Mr. Trump denounces Iran for its ballistic missile program, support for terrorism, jailing American and Iranian political prisoners, its involvement in Syria, Yemen, Lebanon and Iraq, and 40 years of repression at home. As Secretary of State Mike Pompeo told a television interviewer, the administration is counting on Iranians, under growing economic pressure, to “rise up” and change their regime.

    Yet Iran is not alone in destabilizing the region. The administration undercuts its credibility when one of its chief allies in its campaign against Iran is Saudi Arabia, whose de facto ruler is believed to have ordered the murder of Washington Post journalist Jamal Khashoggi and has directed a war in Yemen that Congress has denounced for its toll in innocent lives.

    If the administration wants to stand up to the challenges posed by Iran, it will only be able to do so with global support, particularly from its longstanding democratic allies in Europe.

    The Times is committed to publishing a diversity of letters to the editor. We’d like to hear what you think about this or any of our articles. Here are some tips. And here’s our email: [email protected].

    Follow The New York Times Opinion section on Facebook, Twitter (@NYTopinion) and Instagram.

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    Japan to recognise indigenous Ainu people for first time

    TOKYO (AFP) – Japan’s government introduced a Bill on Friday (Feb 15) to recognise the country’s ethnic Ainu minority as an “indigenous” people for the first time, after decades of discrimination against the group.

    The Ainu people – many of whom live in northern Hokkaido – have long suffered the effects of a policy of forced assimilation. While discrimination has receded gradually, income and education gaps with the rest of Japan persist.

    “It is important to protect the honour and dignity of the Ainu people and to hand those down to the next generation to realise a vibrant society with diverse values,” top government spokesman Yoshihide Suga told reporters.

    “Today, we made a Cabinet decision on a Bill to proceed with policies to preserve the Ainu people’s pride.”

    The Bill is the first to recognise the Ainu as “indigenous people” and calls for the government to make “forward-looking policies”, including measures to support communities and boost local economies and tourism.

    The Ainu have long suffered oppression and exploitation, and the modern Japanese government in the late 19th century banned them from practising their customs and using their language.

    The Ainu traditionally observed an animist faith, with men wearing full beards and women adorning themselves with facial tattoos before marriage.

    But like many indigenous people around the world, most of Japan’s Ainu have lost touch with their traditional lifestyle after decades of forced assimilation policies.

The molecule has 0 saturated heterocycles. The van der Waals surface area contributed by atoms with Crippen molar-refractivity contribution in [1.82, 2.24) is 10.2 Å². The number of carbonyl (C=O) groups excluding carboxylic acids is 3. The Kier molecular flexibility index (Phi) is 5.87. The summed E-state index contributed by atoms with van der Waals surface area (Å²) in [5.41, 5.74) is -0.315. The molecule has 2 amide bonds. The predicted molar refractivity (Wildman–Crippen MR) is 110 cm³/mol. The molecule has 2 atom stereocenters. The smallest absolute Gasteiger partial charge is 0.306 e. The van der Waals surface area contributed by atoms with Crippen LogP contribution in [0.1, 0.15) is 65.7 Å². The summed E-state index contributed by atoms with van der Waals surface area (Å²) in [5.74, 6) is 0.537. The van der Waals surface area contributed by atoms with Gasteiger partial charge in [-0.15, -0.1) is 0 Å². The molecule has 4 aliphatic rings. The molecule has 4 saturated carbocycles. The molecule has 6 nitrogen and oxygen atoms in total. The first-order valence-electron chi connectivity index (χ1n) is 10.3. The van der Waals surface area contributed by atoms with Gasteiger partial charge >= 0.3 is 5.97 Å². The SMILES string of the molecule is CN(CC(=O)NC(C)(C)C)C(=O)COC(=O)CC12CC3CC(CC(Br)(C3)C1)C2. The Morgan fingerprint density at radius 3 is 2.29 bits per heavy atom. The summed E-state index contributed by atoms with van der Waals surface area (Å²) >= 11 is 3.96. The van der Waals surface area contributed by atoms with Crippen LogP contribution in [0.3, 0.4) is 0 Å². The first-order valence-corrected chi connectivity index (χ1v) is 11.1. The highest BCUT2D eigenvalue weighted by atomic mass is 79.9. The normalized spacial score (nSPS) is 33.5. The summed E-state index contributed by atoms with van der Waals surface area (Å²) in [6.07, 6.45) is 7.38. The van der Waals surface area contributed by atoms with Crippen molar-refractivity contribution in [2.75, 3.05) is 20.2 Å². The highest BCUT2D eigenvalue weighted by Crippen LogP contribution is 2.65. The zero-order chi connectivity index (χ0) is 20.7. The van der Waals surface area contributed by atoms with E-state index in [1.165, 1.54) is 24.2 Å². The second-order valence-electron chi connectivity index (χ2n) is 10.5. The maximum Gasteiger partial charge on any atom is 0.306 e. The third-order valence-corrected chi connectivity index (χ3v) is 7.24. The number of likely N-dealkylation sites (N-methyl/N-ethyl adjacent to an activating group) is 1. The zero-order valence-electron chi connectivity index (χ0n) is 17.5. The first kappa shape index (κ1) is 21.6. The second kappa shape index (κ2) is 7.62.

The Ainu population is estimated to be at least 12,300, according to a 2017 survey, but the real figure is unknown as many have integrated into mainstream society and some have hidden their cultural roots.

    “It is the first step for ensuring equality under the law,” Ms Mikiko Maruko, who represents a group of Ainu people in eastern Japan near Tokyo, told AFP.

    “There are lots of things to be done, for example, creating a scholarship for families who struggle to send their children to high schools,” she added. This system is currently available only to Ainu in Hokkaido.

    Under the new plan, the government will also allow the Ainu to cut down trees in nationally owned forests for use in traditional rituals.

    “It is a major step forward on policies towards the Ainu people,” said Mr Masashi Nagaura, chief of the Ainu policy bureau of the Hokkaido prefectural government that has spearheaded policies for the ethnic minority.

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    Two skiers escape Avalanche unscathed at Castle Mountain Resort

    Two people escaped an in-bounds avalanche Friday morning at Castle Mountain Resort completely unscathed.

    Officials with Castle Mountain Resort confirmed the avalanche took place on the Red Chair hill Friday morning, with snow fully burying one skier and partially covering another.

    Ski Patrols with Castle Mountain were sent to aid the skiers and were able to successfully rescue both, returning them to the bottom of the hill where EMS assessed them for injuries.

    It was determined unnecessary to escort the skiers to hospital as neither sustained any injuries from the avalanche.

    The Red Chair hill was temporarily closed, so crews could use explosives on the area to prevent further risk of avalanches. It was soon reopened for the public for use.

    Global News

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    US/China trade war talks to continue next week after ‘progress’

    The US and China are to hold further trade war peace talks in Washington next week after both sides hailed “progress”.